Well, like many people do this time of year, I took a little break around the holidays. But now that I'm done stuffing my face with pork, collard greens, cornbread dressing, cookies, bourbon, and New Years Eve champagne, I'm back! Although, I'm still kind of in a food coma.The worst thing about being a tourist is having other tourists recognize you as a tourist.” – Russell Baker
With it being a new year and all, perhaps you made a resolution. Mine involves wearing more red lipstick. But if yours involves taking a trip, then you have come to the right place. Today, I'm thrilled to have a guest post from Jason Hull of Hull Financial Planning on figuring out the financial aspects of your next adventure. Jason is a financial planning expert and an avid traveler, and I can't think of anyone more knowledgeable about budgeting for your next trip! And if you are in need of someone to help you save and budget for, well, life in general, do yourself a favor and shoot him a note. He's the man. Enjoy!
When I lived in Germany, I tried to travel every weekend that I wasn’t deployed. I figured that living in the middle of Europe, I could reach a ton of interesting places in under a few hours of driving. I also wasn’t particularly savvy about using youth hostels or finding cheap accommodations, so I’d grab a couple of friends, and we’d head out and figure it out when we got there.
That was great for building up a ton of memories (and with the beer halls, removing a few memories), but since I was a lieutenant in the Army, I wasn’t exactly made of money.
Fortunately, or so I told myself, that’s what Visa was for. They could let me have fun now while paying for all of that fun sometime in the far distant future.
Once I got back to the United States, there was a piper to pay. Its name was MBNA, and over the next few years, I came to hate MBNA is the fury that I normally reserve for the Naval Academy when they beat us yet again in football.
It took me four years to get out of the mess I’d dug myself from my less-than-frugal travel habits during my three years stationed in Germany. I vowed never to let that happen to me again. Three years of fun in exchange for four years of Sisyphean efforts to pay off a slew of credit card bills? No thanks.
Can you have your cake and eat it too? Is it possible to travel and not break the bank? Do you have to be rich like Jay-Z to jet set?
Of course you can...within reason. I’m not about to tell you that it’s possible to fly first class, live in luxury hotels, eat at fancy restaurants, shop like Paris Hilton, and make the income of a McDonald’s fry cook. That ain’t gonna happen.
But, if travel is important to you, then it is something that you can incorporate in your life without going over a personal fiscal cliff to get there.
- First, you need to determine what sort of travel you’d like to do. While we’d all probably like to fly in private jets or sail around the world in 200’ yachts, that’s simply not realistic. At least, until someone we know wins the lottery and we can develop appropriate blackmail on them. So, determine the type of travel that you’d like to do which is within your means. Do you like longer trips and are willing to sacrifice a little on accommodation, such as camping in a tent in Namibia? Or, do you want short, but luxe lodgings and to be pampered like a queen?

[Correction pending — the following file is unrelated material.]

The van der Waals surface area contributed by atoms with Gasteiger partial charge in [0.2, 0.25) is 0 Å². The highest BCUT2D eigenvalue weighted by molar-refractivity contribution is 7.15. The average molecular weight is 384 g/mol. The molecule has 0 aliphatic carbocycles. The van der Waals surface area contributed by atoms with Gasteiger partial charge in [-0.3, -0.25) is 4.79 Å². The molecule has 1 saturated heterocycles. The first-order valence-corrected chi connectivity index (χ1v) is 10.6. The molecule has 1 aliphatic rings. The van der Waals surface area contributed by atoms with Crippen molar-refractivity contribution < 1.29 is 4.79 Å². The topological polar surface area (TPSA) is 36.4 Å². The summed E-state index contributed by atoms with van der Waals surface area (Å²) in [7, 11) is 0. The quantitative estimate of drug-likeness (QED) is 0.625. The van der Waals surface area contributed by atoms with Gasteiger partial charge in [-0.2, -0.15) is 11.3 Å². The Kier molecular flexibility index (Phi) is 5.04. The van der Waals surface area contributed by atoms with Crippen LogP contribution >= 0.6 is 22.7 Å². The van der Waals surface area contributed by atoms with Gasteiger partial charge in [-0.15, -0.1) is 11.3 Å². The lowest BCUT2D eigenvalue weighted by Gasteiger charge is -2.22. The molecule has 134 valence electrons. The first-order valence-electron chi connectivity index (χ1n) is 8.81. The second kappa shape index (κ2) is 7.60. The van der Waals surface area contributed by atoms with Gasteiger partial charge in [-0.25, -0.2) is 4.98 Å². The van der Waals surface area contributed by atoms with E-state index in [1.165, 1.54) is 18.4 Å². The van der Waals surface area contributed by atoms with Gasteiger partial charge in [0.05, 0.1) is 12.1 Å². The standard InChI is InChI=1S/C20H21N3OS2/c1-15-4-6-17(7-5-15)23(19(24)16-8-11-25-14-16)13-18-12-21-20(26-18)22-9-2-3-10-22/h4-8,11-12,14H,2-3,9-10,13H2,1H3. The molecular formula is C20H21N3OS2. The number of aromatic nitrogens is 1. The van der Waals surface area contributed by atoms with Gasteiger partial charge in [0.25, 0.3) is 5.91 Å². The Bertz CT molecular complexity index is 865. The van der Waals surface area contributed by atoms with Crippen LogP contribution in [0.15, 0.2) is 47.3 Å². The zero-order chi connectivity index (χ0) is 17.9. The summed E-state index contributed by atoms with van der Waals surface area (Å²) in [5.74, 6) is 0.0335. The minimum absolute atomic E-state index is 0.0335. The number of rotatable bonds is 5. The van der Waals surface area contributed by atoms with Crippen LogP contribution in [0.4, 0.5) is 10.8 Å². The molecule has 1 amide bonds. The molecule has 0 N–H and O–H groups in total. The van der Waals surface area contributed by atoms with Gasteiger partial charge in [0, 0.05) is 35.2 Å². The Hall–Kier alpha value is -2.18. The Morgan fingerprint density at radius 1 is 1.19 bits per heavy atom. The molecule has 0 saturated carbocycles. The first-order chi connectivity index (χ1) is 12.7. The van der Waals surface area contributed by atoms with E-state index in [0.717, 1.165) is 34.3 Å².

- Next, determine what the trip will cost. I like to use a couple of sites to get my estimates. First, I use Kayak to get a sense of what it will cost to fly there if I have to fly. Then, I go to Hotwire and VRBO (Vacation Rental By Owner) to see how much it will cost to stay there. You can also use a site like HostelWorld if you are willing to stay in a hostel. If you like higher end, try LuxuryLink. Don’t forget that you’re going to have to feed yourself while you’re being a gadabout. I like to use Numbeo to get a sense of how much restaurants and food in grocery stores cost in the place where I’m going.
- Then, figure out how often you can travel in a year. Some people have more flexible travel arrangements than others, so things like vacation days that you’re allotted in your job as well as your financial capacity will answer just how much you can travel in a given year.
No more vacationing on layaway.
The first time we took a trip where the money was already budgeted and there in the account was a freeing one for me. Instead of wondering how we were going to pay for it or thinking “boy, this dinner cost more than I expected!” I knew that we had the money and, as long as we were reasonable in what we did, ate, and drank, we’d be fine. It allowed me to enjoy the trip without having to worry about the financial aspect of the vacation.
So, do you need to sell everything and become a permanent traveler? No, but you also don’t have to forego travel if that’s what’s important to you.
For some reason, people don’t like to acknowledge or deal with the costs of travel. It’s either a limiting belief that they have (“I can’t afford to travel”) which covers up other things, or it’s something that people just disregard and figure that they’ll deal with it later. I lived for three years doing the latter, and while I built up some great memories, I’d probably be able to look back on those memories even more fondly had I been sensible about budgeting for travel.
Jason Hull is a candidate for the CFP(R) Board's certification, is a Series 65 securities license holder, and owns Hull Financial Planning. He is also a personal finance columnist for U.S. News & World Report. He sometimes goes by the name “Nathan.”
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